About three weeks have passed since Chad Green returned to the Yankees. After a horrendous start to the season, the organization decided to press the reset button. Green went to Triple-A, made a few tweaks, and got plenty of work in without major league games being on the line.
The big adjustment Green made was noticeable from his first appearance in Triple-A. ,The righty used to set himself with his glove at the belt. Now, he readies himself at the chest. How this benefits him from a technical standpoint isn’t necessarily explainable. If it was a one-size-fits all fix, everyone would do it. Rather, it appears to be a change out of comfort.
I also watched a handful of videos comparing Green’s motion before and after to see if anything else was different. The only thing obvious to my untrained eye is where he’s breaking his hands. Similar to his setup, he broke his throwing hand from the glove at the belt prior to his demotion. Now, he breaks at the chest. So it’s not merely an adjustment at the set – it’s also a part of his motion.
Green’s release point has dropped since his return, too. It’s down to a point that we haven’t seen since 2016. How does that help him? Beats me, to be honest. Might just be a result of the other things he’s changed.
These changes are interesting and all, but making adjustments doesn’t mean anything without positive results. Here’s how Green has done:
|Up until demotion (4/23)||7.2||16.3%||9.3%||4||0.512||0.459||16.43||10.05|
|Since return (5/12)||7.2||29.4%||2.9%||2||0.406||0.274||4.70||5.09|
More strikeouts: good. Fewer walks: also good. Far weaker quality of contact: great. Even though he’s still had some bad luck in comparing wOBA to xwOBA, it’s evident that Green has pitched better. Maybe it’s just inevitable regression or maybe it’s just a small sample size, but we do have a mechanical tweak to point to as an inflection point.
Perhaps we can also credit Green’s improvement to a slight change to his repertoire. He’s all but removed the splitter from his arsenal. In fact, he’s only thrown two of them since he came back to the Bronx. He wasn’t throwing a ton of them beforehand, but it was featured enough for hitters to be conscious of it.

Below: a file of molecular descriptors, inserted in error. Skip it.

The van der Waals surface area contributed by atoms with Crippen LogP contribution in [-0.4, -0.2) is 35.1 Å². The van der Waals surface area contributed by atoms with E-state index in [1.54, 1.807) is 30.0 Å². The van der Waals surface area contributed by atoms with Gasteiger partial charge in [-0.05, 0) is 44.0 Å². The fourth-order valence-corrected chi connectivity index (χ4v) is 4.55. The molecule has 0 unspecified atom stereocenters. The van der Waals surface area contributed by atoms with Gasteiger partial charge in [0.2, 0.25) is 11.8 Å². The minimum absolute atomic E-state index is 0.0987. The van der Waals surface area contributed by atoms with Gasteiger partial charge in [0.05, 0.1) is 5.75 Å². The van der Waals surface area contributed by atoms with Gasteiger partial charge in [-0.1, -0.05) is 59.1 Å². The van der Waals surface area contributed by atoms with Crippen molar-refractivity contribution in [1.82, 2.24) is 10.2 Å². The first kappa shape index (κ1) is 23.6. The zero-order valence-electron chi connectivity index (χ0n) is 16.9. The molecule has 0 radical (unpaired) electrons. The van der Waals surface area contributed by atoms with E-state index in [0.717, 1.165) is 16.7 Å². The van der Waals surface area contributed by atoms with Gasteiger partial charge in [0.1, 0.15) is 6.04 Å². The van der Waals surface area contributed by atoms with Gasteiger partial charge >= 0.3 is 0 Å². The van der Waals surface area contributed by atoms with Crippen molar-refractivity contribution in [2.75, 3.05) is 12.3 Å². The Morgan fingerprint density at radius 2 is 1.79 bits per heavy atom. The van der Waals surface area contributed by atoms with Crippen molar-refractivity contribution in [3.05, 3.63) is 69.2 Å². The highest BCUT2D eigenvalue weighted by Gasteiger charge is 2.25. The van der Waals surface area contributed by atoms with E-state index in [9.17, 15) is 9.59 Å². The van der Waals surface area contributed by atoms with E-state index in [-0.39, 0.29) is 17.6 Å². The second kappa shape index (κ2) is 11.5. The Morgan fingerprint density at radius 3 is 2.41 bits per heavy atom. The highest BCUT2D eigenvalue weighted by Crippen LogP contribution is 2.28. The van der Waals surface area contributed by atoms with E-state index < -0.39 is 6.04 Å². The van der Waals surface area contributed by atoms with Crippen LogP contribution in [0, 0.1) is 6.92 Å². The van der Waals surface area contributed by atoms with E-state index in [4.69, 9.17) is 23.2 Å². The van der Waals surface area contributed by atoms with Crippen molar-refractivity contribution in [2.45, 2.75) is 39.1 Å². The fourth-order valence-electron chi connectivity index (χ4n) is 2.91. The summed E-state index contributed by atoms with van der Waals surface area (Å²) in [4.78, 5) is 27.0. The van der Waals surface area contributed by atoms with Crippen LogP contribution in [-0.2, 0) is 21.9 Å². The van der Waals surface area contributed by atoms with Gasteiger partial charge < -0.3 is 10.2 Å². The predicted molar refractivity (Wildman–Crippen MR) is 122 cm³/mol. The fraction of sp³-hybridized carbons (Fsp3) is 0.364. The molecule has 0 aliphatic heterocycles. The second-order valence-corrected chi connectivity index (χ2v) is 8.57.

Aside from a minor tweak in removing the split, Green also has bumped up his fastball usage. That sure seems to be a sign of growing confidence, and for good reason. In particular, his velocity and spin rate has improved.
Aside from what looks like a single game anomaly, he’s sat at 97 MPH since he returned from Scranton. His spin rate is up to 2,469 RPM from 2,433 RPM, which although seemingly minuscule, is better than it being stagnant.
All of this is good news, but Green isn’t out of the woods yet. He’s had a few duds since getting back, but he’s also shown flashes of brilliance. His vintage self was on display in his first game back against the Rays and yet again earlier this week against the Padres. We didn’t see anything remotely like those performances back in April.
The next step will be to pitch high leverage innings. Understandably, Green has to earn that. Nonetheless, the Yankees really need him to make that leap successfully. The bullpen has been worked hard of late and Dellin Betances is still on the injured list. Green’s not where the Yankees envisioned him just yet, but it looks like the trip to the minors did him a world of good.